history : streaks and slugs
|Mark Warren and McCoy Twin Fin 1,
Photograph : Uncredited
Surfing World magazine, April 1979.
Volume 27 Number 6 page 34.
Originally printed in Surfing World, 1971.
Tracks #4 January 1971, page 30.
TOM HOYE'S BENNET TWIN
DIMENSIONS: 5'8" x 21".
3 1/2" thick.
5-5 1/2" fins.
Soft low rails all around with a slight 'V in the tail and a slight concave in the nose.
The rocker is consistent throughout the board.
It's designed to stay on a consistent high plane - it's a little wider than the previous board for better flotation.
Basically it's a small wave board - 6' and under - built for long skatey turns and the positive feel of the twin fins.
Tom Hoye and Twin Fin, Bennett Surfboards, 1970.
JIMMY BEARDSLEY'S KEYO TWINFINNER
5'3" x 22".
121/2" chamfered back.
12" of 'V.
3 1/2" thick. (base)
ROBERT CONNEELEY CHINE
The Chine bottom is the next step on the hill.
George Greenough's gift to down under this winter.
The concept is cuting the roll out of the bowl of the hull, leaving two flat strips running down beside the centre plane and diminishing at the tail.
Thought the edge where the planes meet would bog down, but it does not if made right.
The extra flat gives more acceleration when board is on its side in a turn plus more initial speed at take off.
It seems to have all the speed of a low rail flat bottom yet the beautiful handling and safety for tube riding of the original hulls. This only my fourth shape job, made at Wilderness's beautiful factory in a very peaceful valley, convceived on the good vibes and love of my friends and prototype for my model with Hayden.
5'9" x 20 1/4" x 9 1/4" square tail with a soft curve between the corners of the pod.
5 3/4" of nose lift, gradually fairing into a dead straight plane at tail.
A very soft S through the bottom trying about 3/32" of rise at back edge.
S through the botom (sic) trying about 3/32" of rise at back edge.
3 distinct planing surfaces on bottom and it is all driven by a very powerful 35 layer glass fin with about 3"-4" of flex.
Jimmy Beadsley and Twin Fin, Keyo Surfboards, 1970.
Tracks #4 Design
January 1971, page 30.
5'4 ' x 20 1/2'' 'x 3 1/2" (1501b. surfer)
Smooth entry nose with no hip to hinder water flow, running running into a straight drag free rail rear of centre.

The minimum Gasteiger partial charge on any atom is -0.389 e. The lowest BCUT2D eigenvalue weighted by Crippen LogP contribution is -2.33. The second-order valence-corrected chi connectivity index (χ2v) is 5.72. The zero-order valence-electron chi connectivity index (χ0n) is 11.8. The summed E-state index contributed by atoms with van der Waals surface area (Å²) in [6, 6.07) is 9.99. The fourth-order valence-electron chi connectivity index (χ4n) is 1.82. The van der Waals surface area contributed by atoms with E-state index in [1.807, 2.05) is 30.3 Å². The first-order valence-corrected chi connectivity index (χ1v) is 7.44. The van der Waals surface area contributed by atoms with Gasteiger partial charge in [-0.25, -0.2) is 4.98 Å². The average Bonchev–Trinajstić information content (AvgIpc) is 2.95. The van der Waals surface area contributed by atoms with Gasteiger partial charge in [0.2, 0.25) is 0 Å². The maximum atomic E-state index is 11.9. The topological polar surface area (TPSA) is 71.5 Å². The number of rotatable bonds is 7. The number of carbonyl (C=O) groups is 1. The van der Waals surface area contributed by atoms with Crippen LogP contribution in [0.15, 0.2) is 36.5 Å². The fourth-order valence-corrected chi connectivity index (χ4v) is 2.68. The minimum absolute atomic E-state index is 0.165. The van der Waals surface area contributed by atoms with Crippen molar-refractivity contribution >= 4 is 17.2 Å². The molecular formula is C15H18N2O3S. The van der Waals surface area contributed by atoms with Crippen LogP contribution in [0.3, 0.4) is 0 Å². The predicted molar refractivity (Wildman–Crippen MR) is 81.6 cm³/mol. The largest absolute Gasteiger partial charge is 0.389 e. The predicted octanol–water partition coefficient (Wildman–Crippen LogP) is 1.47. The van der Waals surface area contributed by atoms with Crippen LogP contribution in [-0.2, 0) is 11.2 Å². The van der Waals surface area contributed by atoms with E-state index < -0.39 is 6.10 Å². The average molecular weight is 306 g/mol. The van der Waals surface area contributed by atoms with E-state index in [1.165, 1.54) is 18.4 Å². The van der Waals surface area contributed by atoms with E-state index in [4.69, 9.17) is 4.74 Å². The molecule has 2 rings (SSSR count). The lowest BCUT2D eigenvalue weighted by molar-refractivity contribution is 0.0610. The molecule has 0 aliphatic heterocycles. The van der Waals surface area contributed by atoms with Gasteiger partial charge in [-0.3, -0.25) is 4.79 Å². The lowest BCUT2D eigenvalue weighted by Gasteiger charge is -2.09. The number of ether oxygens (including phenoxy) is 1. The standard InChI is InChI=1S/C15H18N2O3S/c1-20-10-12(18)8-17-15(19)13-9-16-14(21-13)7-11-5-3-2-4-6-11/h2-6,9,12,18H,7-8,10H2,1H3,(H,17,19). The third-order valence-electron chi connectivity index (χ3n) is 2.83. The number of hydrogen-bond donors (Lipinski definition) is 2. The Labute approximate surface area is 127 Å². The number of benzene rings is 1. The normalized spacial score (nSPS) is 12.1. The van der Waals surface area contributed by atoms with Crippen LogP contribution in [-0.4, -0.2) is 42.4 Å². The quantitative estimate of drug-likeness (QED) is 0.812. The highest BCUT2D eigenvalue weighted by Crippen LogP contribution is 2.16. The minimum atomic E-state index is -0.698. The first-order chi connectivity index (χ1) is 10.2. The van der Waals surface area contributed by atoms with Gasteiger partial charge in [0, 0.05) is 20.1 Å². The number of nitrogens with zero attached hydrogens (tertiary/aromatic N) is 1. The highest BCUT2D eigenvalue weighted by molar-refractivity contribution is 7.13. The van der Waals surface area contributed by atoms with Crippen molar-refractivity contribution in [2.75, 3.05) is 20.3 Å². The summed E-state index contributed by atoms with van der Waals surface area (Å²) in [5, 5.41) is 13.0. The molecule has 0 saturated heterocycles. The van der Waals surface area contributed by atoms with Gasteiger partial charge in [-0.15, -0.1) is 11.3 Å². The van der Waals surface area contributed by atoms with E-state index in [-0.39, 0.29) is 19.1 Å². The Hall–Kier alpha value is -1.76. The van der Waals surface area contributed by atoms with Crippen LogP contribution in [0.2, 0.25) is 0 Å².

Wide tail with rounded corners for smooth manouvering.
Flat plaining surface for rear 2/3 with moderate rise toward the tip.
Again smooth entry, rapid release.
Soft low rails predominate with hard edges only at tail.
Bottom is flat to concave through the centre and glat (sic) at the tail, with a little cushion up front.
Some surfers may find a small V in the tail helpful for manouvering.
Thickness is carried right through to the tail area, with just a hint of S in the deck.
Placement is most critical. Riged (sic)
6' 4" x 18" x 3" (1401b. surfer)
Generally a diamond outline with width and hip forward of centre.
Acceleration straight behind hip.
Narrow round tail.
Pointed nose for greater penetration.
Soft entry nose rocker running into a 180 deg. straight.
Low rails throughout, however they are not hard.
Three stage bottom - Flat under nose section, running through a concave centre to a large V in the tail.
Even thickness throughout with very little S.
Single centre fin 6"-7" deep.
Rigid with no flex, situated on tail.
Best suited to medium to large waves of delicate form.
Big Wave DesignDimensions
7' 8" x 18" x 3 1/4'' (Built for Ted Dumuran, a 150 lb. Hawaiian)
Continual flowing curve form nose to tail.
No straight section in the rail.
Nose and tail are evenly balanced having a nose bias of only one inch.
The small round tail allows tight smooth manouvering.